Memory Cells

Some lymphocytes are destined to live on as memory T cells, memory B cells, and long-lived plasma cells. These long-lived and even lifelong lymphocytes will protect the body against repeated attacks by the same pathogen. Due to these subsets of memory cells, immune responses to subsequent infectious pathogens are faster and highter than the first response. The functioning of memory cells explains why once a human has had an infection, he or she does not get this infection when exposed to it the next time around. Prior vaccination also results in the formation of memory cells. As a rule, lifespan of memory T and B cells is lifelong.

About 40% of B cells in adults are memory B cells, and several subsets have been identified. Besides IgG+/IgA+ memory B cells, half of the peripheral blood memory B cells express IgM often without IgD. Reactivated IgG B cells differentiate directly into plasma cells. A common phenotypic marker of memory B cells is IgD- IgM+IgG+IgA+CD27+.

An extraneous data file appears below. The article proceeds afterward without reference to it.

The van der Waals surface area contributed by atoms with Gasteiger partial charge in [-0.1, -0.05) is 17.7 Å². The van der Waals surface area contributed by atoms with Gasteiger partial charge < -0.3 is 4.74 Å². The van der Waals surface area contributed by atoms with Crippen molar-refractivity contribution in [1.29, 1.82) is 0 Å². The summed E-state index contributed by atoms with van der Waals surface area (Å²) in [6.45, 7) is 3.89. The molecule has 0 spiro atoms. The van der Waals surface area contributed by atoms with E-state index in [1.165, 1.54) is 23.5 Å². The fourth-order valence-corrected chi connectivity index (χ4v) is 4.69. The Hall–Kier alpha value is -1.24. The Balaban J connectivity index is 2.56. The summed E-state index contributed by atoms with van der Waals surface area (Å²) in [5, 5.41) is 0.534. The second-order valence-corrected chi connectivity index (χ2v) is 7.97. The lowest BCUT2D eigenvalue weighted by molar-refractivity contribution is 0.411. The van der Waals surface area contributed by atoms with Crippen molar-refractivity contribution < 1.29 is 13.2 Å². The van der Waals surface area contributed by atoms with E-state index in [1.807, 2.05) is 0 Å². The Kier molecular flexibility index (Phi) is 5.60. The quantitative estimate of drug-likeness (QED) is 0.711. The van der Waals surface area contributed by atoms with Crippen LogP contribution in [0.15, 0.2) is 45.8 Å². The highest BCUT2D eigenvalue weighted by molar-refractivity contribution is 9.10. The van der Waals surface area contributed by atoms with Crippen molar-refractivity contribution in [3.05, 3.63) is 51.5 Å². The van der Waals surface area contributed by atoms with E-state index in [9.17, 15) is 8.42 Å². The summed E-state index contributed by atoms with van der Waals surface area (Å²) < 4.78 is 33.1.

For 1.5 years, long-lived plasma cells provide an additional mechanism of maintaining antobodies production with no repeated antigen stimulations.

Memory CD4+ and CD8+ T cells, along with effector T cells are end-cells after T-cell-mediated adaptive immune responses complete. Central memory T cells (TCM) present in the peripheral lymphoid organs and bloodstream and effector memory T cells (TEM) located in the barrier organs are well-chatacterized memory T cells.
TCM cells express CD45RO+, CD27+, CD28+, CD62L+, CCR7+, IL-2+ while TEM cells display CD45RO+, CD27+,CD28+, CD62L-,
CCR7-, IFN-γ+, TNF-β+. See more information at flow cytometry gating.
In addition, the other memory T cells, tissue-resident memory T cells (TRM) and stem cell memory T cells (TSCM) are identified.

In elderly persons, there are more memory T cells and fewer naïve T cells that decrease in potency to initiate immune responses to new antigens. The SARS-Cov-2
infection in older people is the same case.